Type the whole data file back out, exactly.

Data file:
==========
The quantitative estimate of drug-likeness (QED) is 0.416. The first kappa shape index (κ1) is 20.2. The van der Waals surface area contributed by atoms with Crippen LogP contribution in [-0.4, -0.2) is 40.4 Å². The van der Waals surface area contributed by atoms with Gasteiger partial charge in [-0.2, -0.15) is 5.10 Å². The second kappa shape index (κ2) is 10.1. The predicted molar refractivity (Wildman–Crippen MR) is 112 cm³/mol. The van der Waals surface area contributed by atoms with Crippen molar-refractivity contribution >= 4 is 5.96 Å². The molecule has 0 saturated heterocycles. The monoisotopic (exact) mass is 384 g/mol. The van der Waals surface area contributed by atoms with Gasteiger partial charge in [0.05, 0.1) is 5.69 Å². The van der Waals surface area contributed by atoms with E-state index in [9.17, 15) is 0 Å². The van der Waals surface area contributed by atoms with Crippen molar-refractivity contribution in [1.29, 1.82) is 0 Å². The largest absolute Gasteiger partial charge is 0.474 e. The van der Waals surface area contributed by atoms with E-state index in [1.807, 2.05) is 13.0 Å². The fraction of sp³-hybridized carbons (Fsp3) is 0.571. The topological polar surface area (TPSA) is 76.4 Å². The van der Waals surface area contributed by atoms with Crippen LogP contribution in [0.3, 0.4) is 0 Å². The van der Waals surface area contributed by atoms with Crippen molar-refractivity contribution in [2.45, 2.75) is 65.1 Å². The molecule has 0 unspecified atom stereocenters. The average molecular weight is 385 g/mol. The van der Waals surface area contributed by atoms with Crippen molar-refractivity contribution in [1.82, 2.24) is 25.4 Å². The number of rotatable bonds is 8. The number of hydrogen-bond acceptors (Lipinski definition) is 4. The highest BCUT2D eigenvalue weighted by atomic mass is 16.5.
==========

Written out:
The quantitative estimate of drug-likeness (QED) is 0.416. The first kappa shape index (κ1) is 20.2. The van der Waals surface area contributed by atoms with Crippen LogP contribution in [-0.4, -0.2) is 40.4 Å². The van der Waals surface area contributed by atoms with Gasteiger partial charge in [-0.2, -0.15) is 5.10 Å². The second kappa shape index (κ2) is 10.1. The predicted molar refractivity (Wildman–Crippen MR) is 112 cm³/mol. The van der Waals surface area contributed by atoms with Crippen molar-refractivity contribution >= 4 is 5.96 Å². The molecule has 0 saturated heterocycles. The monoisotopic (exact) mass is 384 g/mol. The van der Waals surface area contributed by atoms with Gasteiger partial charge in [0.05, 0.1) is 5.69 Å². The van der Waals surface area contributed by atoms with E-state index in [9.17, 15) is 0 Å². The van der Waals surface area contributed by atoms with Crippen molar-refractivity contribution in [1.29, 1.82) is 0 Å². The largest absolute Gasteiger partial charge is 0.474 e. The van der Waals surface area contributed by atoms with E-state index in [1.807, 2.05) is 13.0 Å². The fraction of sp³-hybridized carbons (Fsp3) is 0.571. The topological polar surface area (TPSA) is 76.4 Å². The van der Waals surface area contributed by atoms with Crippen LogP contribution in [0.3, 0.4) is 0 Å². The van der Waals surface area contributed by atoms with Crippen molar-refractivity contribution in [2.45, 2.75) is 65.1 Å². The molecule has 0 unspecified atom stereocenters. The average molecular weight is 385 g/mol. The van der Waals surface area contributed by atoms with Crippen molar-refractivity contribution in [1.82, 2.24) is 25.4 Å². The number of rotatable bonds is 8. The number of hydrogen-bond acceptors (Lipinski definition) is 4. The highest BCUT2D eigenvalue weighted by atomic mass is 16.5.